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    Notebook tech talk confusing, but it's a good time to buy

    by  (c) 2003 First published in Business in Vancouver ,  Issue #704 April 22-28, 2003 High Tech Office column

    At this past January's MacWorld conference, Apple's Steve Jobs called 2003 "the year of the notebooks."

    While computer sales overall have remained stagnant, notebook sales have increased for each of the past four years, last year accounting for 23.5 per cent of the worldwide market (some 30 million notebooks).

    At MacWorld, Apple released a pair of new Powerbook notebooks. Costing $5,299, the 17-inch screen model is both bigger and more expensive than most of us can justify, but the $2,899 12-inch model is an attractive alternative.

    While looking like a silver-plated version of the $1,599 white iBook, the aluminum-bodied 12-inch Powerbook manages to be a little smaller and lighter than the already svelte iBook.

    Like the iBook, the 12-inch Powerbook is built around a small but crisp and usable 12-inch screen and sports a full complement of connectors, making its lack of a PC Card expansion slot less noticeable. To justify its higher price, the new Powerbook replaces the iBook's G3 processor with a more powerful G4 model. The Powerbook has a more solid keyboard and includes support for multiple monitors and Bluetooth wireless connections (to some cell phones, printers, and other devices), along with what Apple calls "Airport Extreme," the new faster 802.11g wireless networking standard. (It requires a $150 add-on card.)

    Like the iBook, it gets warm right where your left-palm would rest, though it never got uncomfortably hot in my tests. The more powerful G4 CPU cuts battery life. Expect to be able to use the Powerbook unplugged for about two hours before having to find an AC outlet. And using one of these models means making a full-time commitment to Apple's OS X operating system. Unlike last year's Macs, the new Powerbooks don't offer the choice of booting to Apple's classic OS.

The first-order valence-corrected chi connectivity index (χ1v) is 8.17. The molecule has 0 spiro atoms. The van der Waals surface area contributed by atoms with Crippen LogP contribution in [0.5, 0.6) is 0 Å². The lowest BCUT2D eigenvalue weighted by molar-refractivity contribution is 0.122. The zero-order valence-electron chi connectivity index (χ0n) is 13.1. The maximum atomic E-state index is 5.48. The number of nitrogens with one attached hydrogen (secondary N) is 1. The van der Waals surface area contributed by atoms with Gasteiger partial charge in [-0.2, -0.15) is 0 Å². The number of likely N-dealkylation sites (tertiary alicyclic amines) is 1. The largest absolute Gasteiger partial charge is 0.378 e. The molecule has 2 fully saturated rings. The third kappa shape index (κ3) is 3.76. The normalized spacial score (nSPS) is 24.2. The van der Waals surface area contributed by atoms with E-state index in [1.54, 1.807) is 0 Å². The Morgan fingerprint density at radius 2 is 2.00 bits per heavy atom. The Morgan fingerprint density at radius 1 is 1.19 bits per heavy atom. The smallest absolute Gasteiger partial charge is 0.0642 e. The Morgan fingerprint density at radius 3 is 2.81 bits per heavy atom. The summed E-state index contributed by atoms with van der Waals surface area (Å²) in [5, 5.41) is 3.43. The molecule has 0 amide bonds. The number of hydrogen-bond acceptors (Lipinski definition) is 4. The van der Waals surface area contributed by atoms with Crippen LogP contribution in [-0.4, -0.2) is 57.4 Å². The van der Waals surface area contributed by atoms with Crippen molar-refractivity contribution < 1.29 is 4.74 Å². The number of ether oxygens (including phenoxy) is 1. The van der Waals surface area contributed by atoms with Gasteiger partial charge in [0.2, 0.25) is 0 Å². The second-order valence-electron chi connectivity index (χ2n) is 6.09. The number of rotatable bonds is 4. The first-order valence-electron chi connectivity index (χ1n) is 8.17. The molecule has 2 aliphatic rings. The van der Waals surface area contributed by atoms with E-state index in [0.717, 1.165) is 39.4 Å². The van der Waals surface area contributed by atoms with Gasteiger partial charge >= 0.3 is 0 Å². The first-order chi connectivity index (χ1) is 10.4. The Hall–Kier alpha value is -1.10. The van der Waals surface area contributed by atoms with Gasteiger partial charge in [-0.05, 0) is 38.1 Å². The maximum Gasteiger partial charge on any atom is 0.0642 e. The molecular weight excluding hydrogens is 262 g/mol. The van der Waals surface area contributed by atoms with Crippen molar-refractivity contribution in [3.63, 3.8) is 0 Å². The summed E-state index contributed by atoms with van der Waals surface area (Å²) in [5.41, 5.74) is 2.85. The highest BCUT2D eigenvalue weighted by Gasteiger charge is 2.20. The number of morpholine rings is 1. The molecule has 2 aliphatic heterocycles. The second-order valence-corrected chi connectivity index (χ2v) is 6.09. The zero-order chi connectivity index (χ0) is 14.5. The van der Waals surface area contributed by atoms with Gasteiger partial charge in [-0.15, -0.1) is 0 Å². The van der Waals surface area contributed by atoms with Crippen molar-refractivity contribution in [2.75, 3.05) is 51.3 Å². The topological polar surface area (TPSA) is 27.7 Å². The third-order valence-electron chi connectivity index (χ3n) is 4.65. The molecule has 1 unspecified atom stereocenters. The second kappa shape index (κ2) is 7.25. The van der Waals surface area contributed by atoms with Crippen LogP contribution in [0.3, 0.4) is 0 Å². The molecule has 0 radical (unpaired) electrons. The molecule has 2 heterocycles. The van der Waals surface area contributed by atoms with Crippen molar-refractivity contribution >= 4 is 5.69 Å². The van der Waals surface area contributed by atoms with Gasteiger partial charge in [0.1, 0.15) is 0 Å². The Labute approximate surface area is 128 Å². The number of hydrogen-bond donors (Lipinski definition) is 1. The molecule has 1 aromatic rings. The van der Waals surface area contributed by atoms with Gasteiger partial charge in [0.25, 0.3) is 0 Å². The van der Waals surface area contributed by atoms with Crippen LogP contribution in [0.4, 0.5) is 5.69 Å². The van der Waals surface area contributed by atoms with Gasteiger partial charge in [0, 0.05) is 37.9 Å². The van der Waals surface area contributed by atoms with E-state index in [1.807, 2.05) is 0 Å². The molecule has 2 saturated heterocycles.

It's also a good time to be shopping for a PC notebook. In March, Intel released its first CPU designed from the ground up for mobile computing. The Pentium M was designed for maximum efficiency to improve battery life. Models from a variety of manufacturers boost battery life in the four- to five-hour range between charges. Replacing the CD drive with an optional second battery some can run as long as nine hours on unplugged.

    But be prepared for some work making sense of the ads.

    It's easy to confuse the Pentium M with the less efficient (but still on the market) Pentium 3M and 4M CPUs.

    And if you look at ads for the new models, you may notice they often neglect to mention the processor speed. New Pentium M notebooks run at speeds of 1.4 to 1.6 GHz, while last-generation Pentium 4M models appear faster, running at speeds over two GHz. Independent tests suggest that a new-style Pentium M running at 1.6 GHz outperforms a 2.4-GHz Pentium 4M. As Intel's competitors have been pointing out for some time, a computer chip's speed isn't as important as how much it can actually do.

    You'll also see ads for notebooks mentioning Centrino. Not a new atomic particle, these models combine a Pentium M processor with Intel-built circuitry for WiFi wireless networking. Intel is working with wireless providers, including Vancouver-based Fatport, to increase the number of public wireless "hot spots."

    The good news is that Centrino owners won't need to buy a $100 to $150 wireless networking adapter; it's all built-in. The bad news is that Centrino currently only supports the slower 802.11b standard, not the faster 802.11a or 11g standards.

    If you manage to decipher the ads, it's a good time to buy a notebook.

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Alan Zisman is a Vancouver educator, writer, and computer specialist. He can be reached at E-mail Alan